Think Hantavirus

hantaIt’s Hantavirus Season! (From Inyo-Mono Health Officer Dr. Rick Johnson)

The signs of spring are all around us, and many people are eager to begin spring cleaning of their garages, sheds, barns, or decide to make that 1st trip of the season to the cabin. It is important that people know what steps they can take to protect themselves against a hantavirus infection.

Both Montana and Colorado have already reported 3 cases each, and California has possibly had its first case, probably acquired in the Truckee area.

Infections with hantavirus often increase as people begin to clean their garages and sheds in the warmer spring weather. Cleaning activities can disturb nesting materials contaminated with dried saliva, urine, or droppings from infected deer mice (Peromyscus maniculatus). The disturbed nesting materials become airborne and the air is inhaled causing an exposure to the virus. This exposure leads to a hantavirus infection. A person might also be infected with hantavirus if contaminated materials are directly introduced into broken skin or into the eyes or mouth.

Symptoms can begin 1-6 weeks after becoming infected with the virus. The illness typically starts with 3-5 days of “flu-like” symptoms including fever, sore muscles, headaches, nausea, vomiting, and fatigue. But remember, flu season is going away! Within a few days the illness rapidly progresses to severe shortness of breath. Early diagnosis of a hantavirus infection and immediate medical care increase the likelihood of a full recovery.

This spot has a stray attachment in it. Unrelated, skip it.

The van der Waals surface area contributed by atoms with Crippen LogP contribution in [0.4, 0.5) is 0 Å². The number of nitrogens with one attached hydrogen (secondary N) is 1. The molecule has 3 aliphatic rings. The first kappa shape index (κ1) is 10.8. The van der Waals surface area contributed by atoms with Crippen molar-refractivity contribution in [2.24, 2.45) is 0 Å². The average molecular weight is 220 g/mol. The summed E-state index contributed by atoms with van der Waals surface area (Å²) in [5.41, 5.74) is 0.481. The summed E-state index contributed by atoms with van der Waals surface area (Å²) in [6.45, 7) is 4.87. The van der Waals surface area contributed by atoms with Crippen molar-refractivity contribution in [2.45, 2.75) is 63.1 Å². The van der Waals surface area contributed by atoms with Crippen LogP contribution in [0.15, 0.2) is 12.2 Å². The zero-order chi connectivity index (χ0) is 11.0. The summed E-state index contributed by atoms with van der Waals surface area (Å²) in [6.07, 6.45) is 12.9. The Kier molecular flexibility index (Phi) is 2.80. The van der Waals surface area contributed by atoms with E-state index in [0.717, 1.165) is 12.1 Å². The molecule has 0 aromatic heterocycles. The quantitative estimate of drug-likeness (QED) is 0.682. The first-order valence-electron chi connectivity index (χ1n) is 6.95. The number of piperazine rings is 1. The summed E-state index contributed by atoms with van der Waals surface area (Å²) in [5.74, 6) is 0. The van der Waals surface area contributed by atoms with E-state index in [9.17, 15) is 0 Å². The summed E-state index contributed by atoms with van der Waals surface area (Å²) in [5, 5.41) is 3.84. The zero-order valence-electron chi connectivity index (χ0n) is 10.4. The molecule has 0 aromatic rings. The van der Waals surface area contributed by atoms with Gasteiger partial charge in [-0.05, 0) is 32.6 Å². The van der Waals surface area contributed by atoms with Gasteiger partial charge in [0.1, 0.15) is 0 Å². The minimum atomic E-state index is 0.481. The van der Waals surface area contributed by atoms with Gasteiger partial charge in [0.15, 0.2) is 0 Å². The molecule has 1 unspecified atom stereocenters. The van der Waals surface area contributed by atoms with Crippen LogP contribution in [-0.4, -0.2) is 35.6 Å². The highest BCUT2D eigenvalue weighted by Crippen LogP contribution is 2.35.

Individuals exposed to rodents or their waste who experience symptoms should immediately seek medical treatment and notify their provider that they have been around rodents or rodent wastes. Giving this information to your provider will help him or her to look closely for any rodent-carried disease, such as a hantavirus infection.

The best way to prevent hantavirus transmission is by controlling rodent populations in areas where you live and work.
Seal up cracks and gaps in buildings that are larger than 1/4 inch (5 mm), including window and door sills, under sinks around the pipes, in foundations, attics, and any rodent entry hole.

Trap indoor rats and mice with snap traps, and remove rodent food sources.
Keep food (including pet food) in rodent-proof containers.
If you find places where rodents have nested, or if you find rodent droppings or waste, follow these steps to help to prevent exposure to hantavirus while cleaning:

Ventilate spaces that have been closed for the winter for 30 minutes before entering.
Wear rubber or plastic gloves
Thoroughly spray/soak area with a disinfectant or mixture of bleach and water to reduce dry dusty conditions in the area being cleaned –
Wipe or mop the area with a sponge or paper towel (throw away items after use).
Wash hands thoroughly with soap and warm water after removing gloves.
Never sweep or vacuum in these areas as this can stir up dust and aerosolize the droppings.
Cute but Deadly!

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